Amazon Can’t Get Out of Big Tech’s Meeting Hell

Shareholder proposals surge at tech giants, but Amazon makes a particularly tempting target.

By guest author Dan Gallagher from the Wall Street Journal.

Andy Jassy probably shouldn’t take it personally.

Caption and Graphic courtesy by the Wall Street Journal

Amazon. com’s new-ish chief executive led his first annual meeting for the company on Wednesday. He was greeted with 15 shareholder-sponsored proposals—the most Amazon has ever faced. The company unsurprisingly recommended “no” votes on all the measures, and almost as unsurprisingly, none actually passed.

Amazon shareholders certainly have reasons for discontent. They have watched the company lose more than $600 billion in market value so far this year, as an industrywide slowdown in e-commerce sales came just as Amazon is working to digest a massive expansion of its fulfillment capacity. That has left the company dealing with the twin pressures of slowing revenue growth and slumping earnings. Wall Street expects Amazon’s sales to grow 12% this year after averaging 28% annual growth over the previous five. Operating earnings are expected to actually fall 21% this year after averaging a 57% annual gain over the same time.

Recent campaigns by shareholder activists have little to do with those business struggles. As the biggest of the big techs both by annual revenue and workforce size, Amazon presents a major target for those with concerns about the industry’s growing clout. And a mammoth head count now numbering more than 1.6 million of mostly hourly-wage-earning fulfillment workers also makes Amazon unique among its tech peers. Five of this year’s shareholder resolutions were at least tangentially related to a growing effort to unionize that fulfillment workforce.

Shareholder resolutions generally face long odds, as large institutional investors tend to throw their support behind management. And Amazon is hardly alone among big techs as a growing target for activism. Facebook-parent Meta Platforms had 12 such resolutions on the proxy for its own annual meeting on Wednesday compared with six the year before. And Google-parent Alphabet will face 17 at its annual meeting next week, compared with eight the year before. Courteney Keatinge of shareholder advisory firm Glass Lewis says Amazon, Alphabet and Meta have the most shareholder proposals on their proxies of any company this year; next highest is Johnson & Johnson with 10 such proposals.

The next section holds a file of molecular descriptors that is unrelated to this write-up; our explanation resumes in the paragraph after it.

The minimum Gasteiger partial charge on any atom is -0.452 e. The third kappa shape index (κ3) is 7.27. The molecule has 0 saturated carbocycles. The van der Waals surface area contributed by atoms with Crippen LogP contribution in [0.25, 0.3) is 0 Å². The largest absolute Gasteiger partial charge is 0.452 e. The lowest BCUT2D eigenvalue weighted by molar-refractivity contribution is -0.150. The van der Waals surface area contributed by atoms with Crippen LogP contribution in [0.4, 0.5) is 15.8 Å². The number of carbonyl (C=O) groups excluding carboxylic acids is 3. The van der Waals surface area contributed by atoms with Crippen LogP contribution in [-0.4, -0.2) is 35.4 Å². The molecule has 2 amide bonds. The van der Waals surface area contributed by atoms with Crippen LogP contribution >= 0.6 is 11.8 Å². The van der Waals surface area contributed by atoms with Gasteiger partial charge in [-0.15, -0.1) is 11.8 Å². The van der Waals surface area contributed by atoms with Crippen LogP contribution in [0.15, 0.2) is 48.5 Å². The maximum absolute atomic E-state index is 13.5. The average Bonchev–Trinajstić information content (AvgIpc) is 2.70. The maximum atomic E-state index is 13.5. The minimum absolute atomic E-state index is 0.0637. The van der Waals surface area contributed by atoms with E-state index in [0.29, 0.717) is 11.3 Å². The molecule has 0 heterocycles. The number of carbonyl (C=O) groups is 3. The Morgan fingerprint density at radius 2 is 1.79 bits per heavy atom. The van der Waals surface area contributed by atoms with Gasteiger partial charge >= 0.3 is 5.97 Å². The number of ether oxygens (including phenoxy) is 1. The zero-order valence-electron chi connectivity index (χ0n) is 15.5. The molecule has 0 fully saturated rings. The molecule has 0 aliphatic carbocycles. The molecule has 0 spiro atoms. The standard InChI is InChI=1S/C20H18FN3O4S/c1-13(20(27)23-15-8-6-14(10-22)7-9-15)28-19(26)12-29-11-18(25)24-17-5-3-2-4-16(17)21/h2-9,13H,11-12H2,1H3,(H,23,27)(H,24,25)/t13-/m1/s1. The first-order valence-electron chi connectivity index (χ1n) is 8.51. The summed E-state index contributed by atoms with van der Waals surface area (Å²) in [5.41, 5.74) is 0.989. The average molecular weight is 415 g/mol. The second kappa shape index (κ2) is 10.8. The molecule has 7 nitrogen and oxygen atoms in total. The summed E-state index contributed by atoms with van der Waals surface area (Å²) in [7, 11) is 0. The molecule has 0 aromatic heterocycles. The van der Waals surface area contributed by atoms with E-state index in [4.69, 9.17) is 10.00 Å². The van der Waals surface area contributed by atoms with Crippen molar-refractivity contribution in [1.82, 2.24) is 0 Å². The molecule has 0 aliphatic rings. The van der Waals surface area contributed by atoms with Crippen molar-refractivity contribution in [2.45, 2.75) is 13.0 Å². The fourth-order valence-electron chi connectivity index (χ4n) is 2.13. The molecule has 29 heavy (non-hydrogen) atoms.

But even among its tech peers seemingly under the same crosshairs, Amazon is a little more at risk. Dual-class share structures at the Facebook and Google parents don’t even allow for the illusion of shareholder democracy. And for a technology titan, one big problem Amazon currently has is rather old school—too much space. Mr. Jassy confirmed at the meeting Wednesday that the company is taking actions like deferring building on some properties and letting leases expire on others to more fully optimize its capacity.

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One problem Amazon does share with Google and Facebook is a slump in online advertising. Macroeconomic pressures from inflation, rising interest rates and the war in Ukraine had already hurt growth in this sector during the first quarter, and a surprise revenue warning by Snapchat -parent Snap Inc. earlier this week strongly suggests the group’s troubles will continue in the second quarter. Amazon, Alphabet and Meta shares have averaged a share-price loss of 36% this year, with all three underperforming big tech peers Apple and Microsoft as well as the broader market in that time. Shareholder initiatives may be a pain; investors voting with their feet is painful.

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